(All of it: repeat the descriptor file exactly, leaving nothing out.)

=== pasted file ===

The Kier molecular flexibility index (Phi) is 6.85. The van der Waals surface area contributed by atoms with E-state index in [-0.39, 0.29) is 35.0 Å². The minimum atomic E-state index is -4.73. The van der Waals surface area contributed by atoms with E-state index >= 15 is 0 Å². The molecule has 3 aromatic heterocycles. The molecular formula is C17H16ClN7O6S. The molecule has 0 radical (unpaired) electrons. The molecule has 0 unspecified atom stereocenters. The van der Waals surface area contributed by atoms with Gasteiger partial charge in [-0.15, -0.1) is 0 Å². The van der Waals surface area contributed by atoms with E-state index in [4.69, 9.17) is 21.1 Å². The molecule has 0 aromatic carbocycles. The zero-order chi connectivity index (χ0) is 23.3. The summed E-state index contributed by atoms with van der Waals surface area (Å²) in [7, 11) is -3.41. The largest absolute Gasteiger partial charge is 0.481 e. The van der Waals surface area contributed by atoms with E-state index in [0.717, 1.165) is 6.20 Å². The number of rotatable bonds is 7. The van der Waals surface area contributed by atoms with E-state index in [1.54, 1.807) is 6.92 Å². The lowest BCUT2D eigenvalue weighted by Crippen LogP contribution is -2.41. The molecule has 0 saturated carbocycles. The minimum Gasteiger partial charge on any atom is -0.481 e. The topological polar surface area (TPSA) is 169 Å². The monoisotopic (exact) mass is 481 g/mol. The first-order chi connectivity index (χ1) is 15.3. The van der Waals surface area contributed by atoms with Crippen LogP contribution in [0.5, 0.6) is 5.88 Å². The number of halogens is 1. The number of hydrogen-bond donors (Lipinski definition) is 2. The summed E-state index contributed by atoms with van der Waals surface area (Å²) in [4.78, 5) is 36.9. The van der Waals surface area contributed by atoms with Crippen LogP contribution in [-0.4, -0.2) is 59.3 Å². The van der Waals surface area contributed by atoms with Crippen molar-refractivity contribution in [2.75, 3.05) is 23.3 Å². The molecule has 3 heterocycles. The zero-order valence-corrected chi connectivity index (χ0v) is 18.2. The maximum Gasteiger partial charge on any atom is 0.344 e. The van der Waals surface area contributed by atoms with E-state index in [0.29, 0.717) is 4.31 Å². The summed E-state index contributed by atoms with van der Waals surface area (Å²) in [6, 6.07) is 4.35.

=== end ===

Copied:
The Kier molecular flexibility index (Phi) is 6.85. The van der Waals surface area contributed by atoms with E-state index in [-0.39, 0.29) is 35.0 Å². The minimum atomic E-state index is -4.73. The van der Waals surface area contributed by atoms with E-state index >= 15 is 0 Å². The molecule has 3 aromatic heterocycles. The molecular formula is C17H16ClN7O6S. The molecule has 0 radical (unpaired) electrons. The molecule has 0 unspecified atom stereocenters. The van der Waals surface area contributed by atoms with Gasteiger partial charge in [-0.15, -0.1) is 0 Å². The van der Waals surface area contributed by atoms with E-state index in [4.69, 9.17) is 21.1 Å². The molecule has 0 aromatic carbocycles. The zero-order chi connectivity index (χ0) is 23.3. The summed E-state index contributed by atoms with van der Waals surface area (Å²) in [7, 11) is -3.41. The largest absolute Gasteiger partial charge is 0.481 e. The van der Waals surface area contributed by atoms with E-state index in [0.717, 1.165) is 6.20 Å². The number of rotatable bonds is 7. The van der Waals surface area contributed by atoms with E-state index in [1.54, 1.807) is 6.92 Å². The lowest BCUT2D eigenvalue weighted by Crippen LogP contribution is -2.41. The molecule has 0 saturated carbocycles. The minimum Gasteiger partial charge on any atom is -0.481 e. The topological polar surface area (TPSA) is 169 Å². The monoisotopic (exact) mass is 481 g/mol. The first-order chi connectivity index (χ1) is 15.3. The van der Waals surface area contributed by atoms with Crippen LogP contribution in [0.5, 0.6) is 5.88 Å². The number of halogens is 1. The number of hydrogen-bond donors (Lipinski definition) is 2. The summed E-state index contributed by atoms with van der Waals surface area (Å²) in [4.78, 5) is 36.9. The van der Waals surface area contributed by atoms with Crippen LogP contribution in [-0.4, -0.2) is 59.3 Å². The van der Waals surface area contributed by atoms with Crippen molar-refractivity contribution in [2.75, 3.05) is 23.3 Å². The molecule has 3 heterocycles. The zero-order valence-corrected chi connectivity index (χ0v) is 18.2. The maximum Gasteiger partial charge on any atom is 0.344 e. The van der Waals surface area contributed by atoms with E-state index in [0.29, 0.717) is 4.31 Å². The summed E-state index contributed by atoms with van der Waals surface area (Å²) in [6, 6.07) is 4.35.